Smelling Tips: This method can seem difficult because there are many aromatics happening at the same time and it’s hard to ‘split-up’ the smells. Don’t despair, just start with the most obvious thing and then try to identify more nuanced aromas. One thing you can do to help ‘neutralize’ your nose is to smell your forearm. This helps to quickly put your sense of smell back to a neutral state.
What exactly am I smelling?
Everything you smell in wine is from acids and alcohol: esters, aldehydes, ketones and acetals.
Primary Aromas These aromas are from the grape variety or the blend. They will most likely be fruit and berry aromas, although some are very unique such as bell pepper (some Cabernet Franc), hot dog (some Carignan) and anise (some Barbera).
Secondary Aromas These aromas come from winemaking, they will have something about them that’s yeasty. Here are a few examples: bread, cheese, beer-like, sourdough, sour cream, etc.
Tertiary Aromas These aromas come from oak and/or aging of wines. A very classic and easy to pick out tertiary aroma is vanilla that comes from oak aging. This list also includes smells similar to nuts, spices, woods, toasted breads, leathery smells, smoked or burnt smells, and butter.
What am I tasting?
Besides the generalized flavor of ‘wine’ there’s actually a lot going on. Red wine contains alcohol, acids, tannin and sometimes sugar (if only in tiny amounts). All of these individual components can be identified with our mouths. I say mouths because we taste with more than just the tongue.
How to taste sweetness in wine
Sweetness is something you have to taste up front and right away. It hits you for a split second on the tip of your tongue. While plain sugar does hang on our tastebuds as a lingering oily-sour note, it’s hard to identify it after the initial burst. Many red wines have just a teensy touch of residual sugar (RS) to give wine more body. Ever heard of Apothic Red by Gallo? This wine tastes ‘dry’ but has 1.65 g/L of RS.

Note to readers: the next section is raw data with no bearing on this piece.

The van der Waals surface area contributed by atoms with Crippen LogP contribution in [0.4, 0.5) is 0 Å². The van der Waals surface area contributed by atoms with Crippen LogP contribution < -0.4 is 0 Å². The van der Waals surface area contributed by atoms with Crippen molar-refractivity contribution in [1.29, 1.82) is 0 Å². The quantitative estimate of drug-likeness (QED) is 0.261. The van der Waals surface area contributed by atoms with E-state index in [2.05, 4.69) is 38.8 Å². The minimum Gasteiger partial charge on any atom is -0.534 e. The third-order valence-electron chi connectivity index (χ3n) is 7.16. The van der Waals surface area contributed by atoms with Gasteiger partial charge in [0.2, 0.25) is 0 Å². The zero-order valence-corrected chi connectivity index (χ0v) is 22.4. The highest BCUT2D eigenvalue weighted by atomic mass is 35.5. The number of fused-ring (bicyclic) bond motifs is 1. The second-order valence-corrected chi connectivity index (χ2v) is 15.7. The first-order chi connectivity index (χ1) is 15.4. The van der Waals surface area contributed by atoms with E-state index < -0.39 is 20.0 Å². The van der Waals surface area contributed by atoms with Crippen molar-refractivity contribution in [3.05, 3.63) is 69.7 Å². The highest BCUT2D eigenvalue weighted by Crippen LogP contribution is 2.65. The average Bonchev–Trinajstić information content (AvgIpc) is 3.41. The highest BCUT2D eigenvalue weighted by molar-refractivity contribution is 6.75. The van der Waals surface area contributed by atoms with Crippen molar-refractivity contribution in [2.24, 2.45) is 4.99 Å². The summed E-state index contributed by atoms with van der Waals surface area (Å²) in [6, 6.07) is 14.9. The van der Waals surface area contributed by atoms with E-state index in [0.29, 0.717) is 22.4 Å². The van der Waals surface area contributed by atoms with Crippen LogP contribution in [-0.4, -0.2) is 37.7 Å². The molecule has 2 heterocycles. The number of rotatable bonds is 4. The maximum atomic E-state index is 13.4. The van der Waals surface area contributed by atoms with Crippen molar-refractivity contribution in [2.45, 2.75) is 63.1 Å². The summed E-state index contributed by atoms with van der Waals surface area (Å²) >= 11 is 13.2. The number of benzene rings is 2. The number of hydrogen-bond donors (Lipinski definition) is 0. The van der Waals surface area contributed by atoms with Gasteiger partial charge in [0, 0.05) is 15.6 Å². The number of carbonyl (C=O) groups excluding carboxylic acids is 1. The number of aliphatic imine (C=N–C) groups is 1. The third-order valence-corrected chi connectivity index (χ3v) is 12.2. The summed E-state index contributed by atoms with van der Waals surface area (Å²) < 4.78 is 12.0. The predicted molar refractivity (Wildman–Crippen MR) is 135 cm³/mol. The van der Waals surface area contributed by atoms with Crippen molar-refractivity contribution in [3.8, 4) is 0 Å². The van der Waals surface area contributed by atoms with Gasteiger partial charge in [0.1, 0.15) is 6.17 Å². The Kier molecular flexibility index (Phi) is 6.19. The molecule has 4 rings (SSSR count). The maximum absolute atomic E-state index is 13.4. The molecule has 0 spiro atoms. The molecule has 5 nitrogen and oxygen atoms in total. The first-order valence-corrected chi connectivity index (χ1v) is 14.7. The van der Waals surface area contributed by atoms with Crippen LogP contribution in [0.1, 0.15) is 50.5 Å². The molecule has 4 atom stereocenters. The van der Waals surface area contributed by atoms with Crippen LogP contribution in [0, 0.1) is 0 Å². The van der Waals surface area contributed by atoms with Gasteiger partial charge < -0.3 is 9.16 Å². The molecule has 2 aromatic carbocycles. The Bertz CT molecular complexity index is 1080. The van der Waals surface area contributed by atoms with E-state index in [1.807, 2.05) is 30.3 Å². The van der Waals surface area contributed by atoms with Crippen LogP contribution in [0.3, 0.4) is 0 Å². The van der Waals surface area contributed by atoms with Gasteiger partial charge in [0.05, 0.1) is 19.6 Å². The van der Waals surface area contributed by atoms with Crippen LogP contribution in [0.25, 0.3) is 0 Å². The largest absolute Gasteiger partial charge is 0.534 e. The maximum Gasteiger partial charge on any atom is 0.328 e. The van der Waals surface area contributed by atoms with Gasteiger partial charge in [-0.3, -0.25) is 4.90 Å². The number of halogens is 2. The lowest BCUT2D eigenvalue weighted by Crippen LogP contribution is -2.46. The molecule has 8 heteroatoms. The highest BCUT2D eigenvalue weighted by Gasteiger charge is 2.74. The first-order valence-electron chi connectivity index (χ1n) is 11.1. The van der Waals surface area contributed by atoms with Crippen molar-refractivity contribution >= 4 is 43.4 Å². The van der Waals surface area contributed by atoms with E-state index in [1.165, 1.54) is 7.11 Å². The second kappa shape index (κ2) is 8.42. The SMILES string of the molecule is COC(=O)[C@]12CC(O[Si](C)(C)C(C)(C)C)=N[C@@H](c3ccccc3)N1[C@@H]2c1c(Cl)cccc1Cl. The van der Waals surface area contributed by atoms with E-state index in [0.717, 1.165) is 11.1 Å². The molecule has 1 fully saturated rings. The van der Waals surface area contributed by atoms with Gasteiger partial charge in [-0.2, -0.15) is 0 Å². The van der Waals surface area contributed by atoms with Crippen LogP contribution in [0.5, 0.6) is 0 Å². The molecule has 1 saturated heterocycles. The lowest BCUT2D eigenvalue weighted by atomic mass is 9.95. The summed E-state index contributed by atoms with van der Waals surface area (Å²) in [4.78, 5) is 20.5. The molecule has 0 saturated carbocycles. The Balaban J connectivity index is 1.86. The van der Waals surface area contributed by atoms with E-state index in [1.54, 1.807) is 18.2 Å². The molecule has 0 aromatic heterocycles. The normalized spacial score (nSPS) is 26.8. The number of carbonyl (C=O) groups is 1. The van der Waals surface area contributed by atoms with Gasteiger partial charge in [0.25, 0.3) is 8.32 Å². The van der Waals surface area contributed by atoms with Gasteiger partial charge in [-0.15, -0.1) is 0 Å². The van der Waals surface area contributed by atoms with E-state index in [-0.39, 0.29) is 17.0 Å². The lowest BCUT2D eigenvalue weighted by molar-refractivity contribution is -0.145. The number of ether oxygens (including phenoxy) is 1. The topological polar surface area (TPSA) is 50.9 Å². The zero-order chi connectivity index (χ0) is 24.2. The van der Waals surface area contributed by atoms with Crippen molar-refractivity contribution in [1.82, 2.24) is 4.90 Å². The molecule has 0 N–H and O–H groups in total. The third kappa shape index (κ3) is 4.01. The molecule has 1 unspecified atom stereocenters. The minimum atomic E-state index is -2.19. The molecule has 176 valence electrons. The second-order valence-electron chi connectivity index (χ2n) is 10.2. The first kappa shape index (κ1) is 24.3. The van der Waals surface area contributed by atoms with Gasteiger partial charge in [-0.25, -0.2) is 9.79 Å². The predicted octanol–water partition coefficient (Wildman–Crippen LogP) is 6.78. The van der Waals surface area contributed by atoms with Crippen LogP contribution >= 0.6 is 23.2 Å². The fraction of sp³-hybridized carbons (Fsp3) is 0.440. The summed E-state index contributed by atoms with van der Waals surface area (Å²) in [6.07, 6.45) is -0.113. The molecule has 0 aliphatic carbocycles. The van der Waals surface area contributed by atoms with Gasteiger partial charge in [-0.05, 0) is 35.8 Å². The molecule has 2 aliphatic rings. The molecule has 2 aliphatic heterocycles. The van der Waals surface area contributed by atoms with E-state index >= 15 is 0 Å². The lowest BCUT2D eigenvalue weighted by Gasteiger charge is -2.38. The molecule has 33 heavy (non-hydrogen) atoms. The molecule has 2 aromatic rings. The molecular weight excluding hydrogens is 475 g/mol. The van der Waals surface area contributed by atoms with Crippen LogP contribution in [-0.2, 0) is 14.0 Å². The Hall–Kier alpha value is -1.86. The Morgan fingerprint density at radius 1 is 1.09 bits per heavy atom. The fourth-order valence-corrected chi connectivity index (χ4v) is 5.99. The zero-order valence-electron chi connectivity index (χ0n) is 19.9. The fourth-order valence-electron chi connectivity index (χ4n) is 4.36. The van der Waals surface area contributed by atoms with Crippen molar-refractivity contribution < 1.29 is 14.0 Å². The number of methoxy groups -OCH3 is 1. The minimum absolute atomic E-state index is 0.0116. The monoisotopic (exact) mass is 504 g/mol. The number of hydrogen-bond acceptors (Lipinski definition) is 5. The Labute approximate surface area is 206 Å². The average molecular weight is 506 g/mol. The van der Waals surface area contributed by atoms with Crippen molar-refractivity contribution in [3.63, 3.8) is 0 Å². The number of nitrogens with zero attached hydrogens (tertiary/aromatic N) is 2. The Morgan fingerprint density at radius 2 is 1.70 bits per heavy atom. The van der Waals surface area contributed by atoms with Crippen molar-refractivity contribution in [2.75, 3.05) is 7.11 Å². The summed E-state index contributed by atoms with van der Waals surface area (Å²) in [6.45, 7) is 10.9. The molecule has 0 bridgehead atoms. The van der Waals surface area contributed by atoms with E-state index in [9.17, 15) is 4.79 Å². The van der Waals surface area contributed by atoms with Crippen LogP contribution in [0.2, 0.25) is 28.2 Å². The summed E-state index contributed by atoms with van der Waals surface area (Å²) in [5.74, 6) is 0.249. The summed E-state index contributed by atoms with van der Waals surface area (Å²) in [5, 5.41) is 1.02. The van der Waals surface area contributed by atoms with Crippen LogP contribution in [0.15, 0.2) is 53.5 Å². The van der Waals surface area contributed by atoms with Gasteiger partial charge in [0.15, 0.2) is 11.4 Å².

How to taste alcohol in wine
The sensation of alcohol is something you feel towards the back of your throat. With experience, you can identify alcohol level within a percentage.
How to taste tannin in wine
Tannin is both a textural component and bitter flavor in wine. High-tannin wines almost feel like having a wet tea bag on your tongue; they dry your mouth out. The way the tannin feels can tell you what kind of tannin it is. Grape tannins (which are from pips) tend to be grippier and will stick the insides of your lips to your teeth. Oak tannins vary quite a bit (depending on the types of oak used) but most oak tannins hit the sides and center back of your tongue.
How to taste acidity in wine
Acidity is the tartness or the sourness of a wine. Acidity ranges in wine go from butter-like to lemony. Acidity is something that persists in your mouth after you’ve swallowed. High acidity will make your mouth water.
What conclusions can I make about this wine
With the methods used above you can quickly identify specifically what you like or hate about a wine. For instance, if you hate how some red wines taste light and have high acidity, then you can conclude that you might not enjoy a region such as Beaujolais, which is known for high acidity.
Make a note how the taste evolves over time in your mouth or even as you drink a glass.
Build Your Tastebuds Repertoire
If you haven’t ever tasted a raw black currant (cassis) or bit into a gooseberry then you might try expanding your palate by tasting new fruits and vegetables. You never know what flavor you’ll find next in your glass.
By Madeline Puckette
I’m a certified wine geek with a passion for meeting people, travel, and delicious food. You often find me crawling around dank cellars or frolicking through vineyards. Find me at@WineFolly
**Grabbed from: http://winefolly.com/tutorial/how-to-taste-red-wine/